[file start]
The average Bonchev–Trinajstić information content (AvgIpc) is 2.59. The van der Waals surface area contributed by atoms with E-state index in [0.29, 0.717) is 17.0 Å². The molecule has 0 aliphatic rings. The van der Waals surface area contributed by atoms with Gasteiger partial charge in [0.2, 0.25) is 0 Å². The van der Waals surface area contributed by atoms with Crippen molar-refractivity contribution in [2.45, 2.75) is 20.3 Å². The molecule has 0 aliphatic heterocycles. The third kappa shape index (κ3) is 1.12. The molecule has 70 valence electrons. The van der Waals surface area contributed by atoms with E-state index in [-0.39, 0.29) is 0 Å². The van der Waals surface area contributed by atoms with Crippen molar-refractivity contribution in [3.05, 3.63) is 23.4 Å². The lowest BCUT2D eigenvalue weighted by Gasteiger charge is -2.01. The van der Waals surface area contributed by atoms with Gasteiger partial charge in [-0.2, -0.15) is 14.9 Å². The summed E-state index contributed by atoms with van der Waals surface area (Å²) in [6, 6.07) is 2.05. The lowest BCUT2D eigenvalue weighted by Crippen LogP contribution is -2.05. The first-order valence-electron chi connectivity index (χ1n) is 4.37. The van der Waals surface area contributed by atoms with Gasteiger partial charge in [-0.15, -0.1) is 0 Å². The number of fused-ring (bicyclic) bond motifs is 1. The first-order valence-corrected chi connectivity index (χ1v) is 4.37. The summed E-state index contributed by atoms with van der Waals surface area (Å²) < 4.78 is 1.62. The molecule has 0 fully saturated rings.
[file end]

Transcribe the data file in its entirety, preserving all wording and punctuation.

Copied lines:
The average Bonchev–Trinajstić information content (AvgIpc) is 2.59. The van der Waals surface area contributed by atoms with E-state index in [0.29, 0.717) is 17.0 Å². The molecule has 0 aliphatic rings. The van der Waals surface area contributed by atoms with Gasteiger partial charge in [0.2, 0.25) is 0 Å². The van der Waals surface area contributed by atoms with Crippen molar-refractivity contribution in [2.45, 2.75) is 20.3 Å². The molecule has 0 aliphatic heterocycles. The third kappa shape index (κ3) is 1.12. The molecule has 70 valence electrons. The van der Waals surface area contributed by atoms with E-state index in [-0.39, 0.29) is 0 Å². The van der Waals surface area contributed by atoms with Crippen molar-refractivity contribution in [3.05, 3.63) is 23.4 Å². The lowest BCUT2D eigenvalue weighted by Gasteiger charge is -2.01. The van der Waals surface area contributed by atoms with Gasteiger partial charge in [-0.2, -0.15) is 14.9 Å². The summed E-state index contributed by atoms with van der Waals surface area (Å²) in [6, 6.07) is 2.05. The lowest BCUT2D eigenvalue weighted by Crippen LogP contribution is -2.05. The first-order valence-electron chi connectivity index (χ1n) is 4.37. The van der Waals surface area contributed by atoms with Gasteiger partial charge in [-0.15, -0.1) is 0 Å². The number of fused-ring (bicyclic) bond motifs is 1. The first-order valence-corrected chi connectivity index (χ1v) is 4.37. The summed E-state index contributed by atoms with van der Waals surface area (Å²) < 4.78 is 1.62. The molecule has 0 fully saturated rings.